Jesse did take time to talk with them about Erich’s ex-girlfriend, who alleged that he’d broken up with her just to go on the show, but they didn’t address the photo from his high school yearbook that surfaced with him in blackface as part of a Jimi Hendrix costume.
“The show, Erich, and Gabby, had a real opportunity to use their voice and acknowledge black face,” wrote Bristowe. She chastised the show for focusing on text messages rather than taking the opportunity to “show up” for a serious topic and discussion.
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“Michelle [Young], myself, and Becca [Kufrin] were all under the impression this would be addressed,” Bristowe wrote. “It wasn’t and that’s not ok.”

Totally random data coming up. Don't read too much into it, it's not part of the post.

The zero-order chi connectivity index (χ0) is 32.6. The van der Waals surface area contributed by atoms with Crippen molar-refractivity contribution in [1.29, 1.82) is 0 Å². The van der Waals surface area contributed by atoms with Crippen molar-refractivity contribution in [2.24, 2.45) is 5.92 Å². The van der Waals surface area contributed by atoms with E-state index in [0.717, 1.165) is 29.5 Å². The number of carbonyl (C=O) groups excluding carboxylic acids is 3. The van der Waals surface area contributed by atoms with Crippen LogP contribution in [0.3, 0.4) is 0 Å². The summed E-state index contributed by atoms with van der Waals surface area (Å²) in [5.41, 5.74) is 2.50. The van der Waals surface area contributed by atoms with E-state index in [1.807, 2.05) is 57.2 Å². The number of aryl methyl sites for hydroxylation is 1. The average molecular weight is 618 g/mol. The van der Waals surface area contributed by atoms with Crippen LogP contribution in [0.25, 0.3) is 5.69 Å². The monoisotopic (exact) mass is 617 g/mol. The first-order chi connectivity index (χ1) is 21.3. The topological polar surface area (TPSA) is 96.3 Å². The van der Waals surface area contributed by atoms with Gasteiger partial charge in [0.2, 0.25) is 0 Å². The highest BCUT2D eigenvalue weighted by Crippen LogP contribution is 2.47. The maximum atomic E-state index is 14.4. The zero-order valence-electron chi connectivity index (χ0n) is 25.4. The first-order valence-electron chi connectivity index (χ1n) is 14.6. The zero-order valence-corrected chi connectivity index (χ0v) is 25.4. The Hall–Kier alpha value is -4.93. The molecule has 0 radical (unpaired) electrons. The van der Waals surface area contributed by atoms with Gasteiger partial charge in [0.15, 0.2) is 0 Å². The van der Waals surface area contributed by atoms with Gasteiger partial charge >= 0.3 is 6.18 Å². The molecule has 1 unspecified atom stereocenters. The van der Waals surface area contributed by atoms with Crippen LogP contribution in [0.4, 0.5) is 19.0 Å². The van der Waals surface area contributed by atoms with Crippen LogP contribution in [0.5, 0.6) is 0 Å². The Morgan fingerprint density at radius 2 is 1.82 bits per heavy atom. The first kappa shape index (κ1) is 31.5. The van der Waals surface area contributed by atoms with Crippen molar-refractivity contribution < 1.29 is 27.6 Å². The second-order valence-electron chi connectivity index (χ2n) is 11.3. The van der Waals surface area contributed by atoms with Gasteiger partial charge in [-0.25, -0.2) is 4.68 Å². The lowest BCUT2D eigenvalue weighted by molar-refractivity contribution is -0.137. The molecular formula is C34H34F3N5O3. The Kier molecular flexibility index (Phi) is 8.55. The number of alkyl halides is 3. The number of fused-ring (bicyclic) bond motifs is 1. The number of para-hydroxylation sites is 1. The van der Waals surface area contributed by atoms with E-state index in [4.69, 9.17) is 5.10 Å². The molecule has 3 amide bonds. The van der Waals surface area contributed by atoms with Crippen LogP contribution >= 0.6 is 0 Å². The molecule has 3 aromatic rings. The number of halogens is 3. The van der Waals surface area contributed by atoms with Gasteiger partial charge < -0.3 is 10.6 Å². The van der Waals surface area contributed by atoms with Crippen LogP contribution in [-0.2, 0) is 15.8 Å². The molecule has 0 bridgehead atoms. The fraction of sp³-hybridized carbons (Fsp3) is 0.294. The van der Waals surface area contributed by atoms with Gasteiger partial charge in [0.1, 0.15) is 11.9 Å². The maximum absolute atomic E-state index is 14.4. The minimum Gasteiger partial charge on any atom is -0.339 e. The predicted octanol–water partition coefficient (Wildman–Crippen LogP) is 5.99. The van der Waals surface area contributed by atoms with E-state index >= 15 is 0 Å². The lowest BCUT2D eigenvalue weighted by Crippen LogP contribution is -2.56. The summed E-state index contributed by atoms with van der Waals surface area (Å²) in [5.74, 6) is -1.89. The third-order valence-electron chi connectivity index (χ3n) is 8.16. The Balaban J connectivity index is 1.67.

When the photos first surfaced earlier this month, Erich did “wholeheartedly apologize” on his Instagram page, writing, “What I thought at the time was a representation of my love for Jimi Hendrix, was nothing but ignorance.”
“I was naïve to the hurtful implications of my actions to the Black community and those closest to me, and will forever regret my offensive and damaging behavior,” he continued. “I am deeply ashamed by my actions and understand that my apology is only the first step in taking accountability.”
That accountability could have continued with a live and public conversation, that perhaps could have included Young, Bristowe and Kufrin from the audience. But that didn’t happen.
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“I don’t want to speak for Michelle, but I know she committed to being the lead with a promise of change,” Bristowe added. “To brush over black face, and act as if we didn’t have time? What message does that send? Didn’t Rachel Lindsay [the first Black Bachelorette] already show us how important this is?”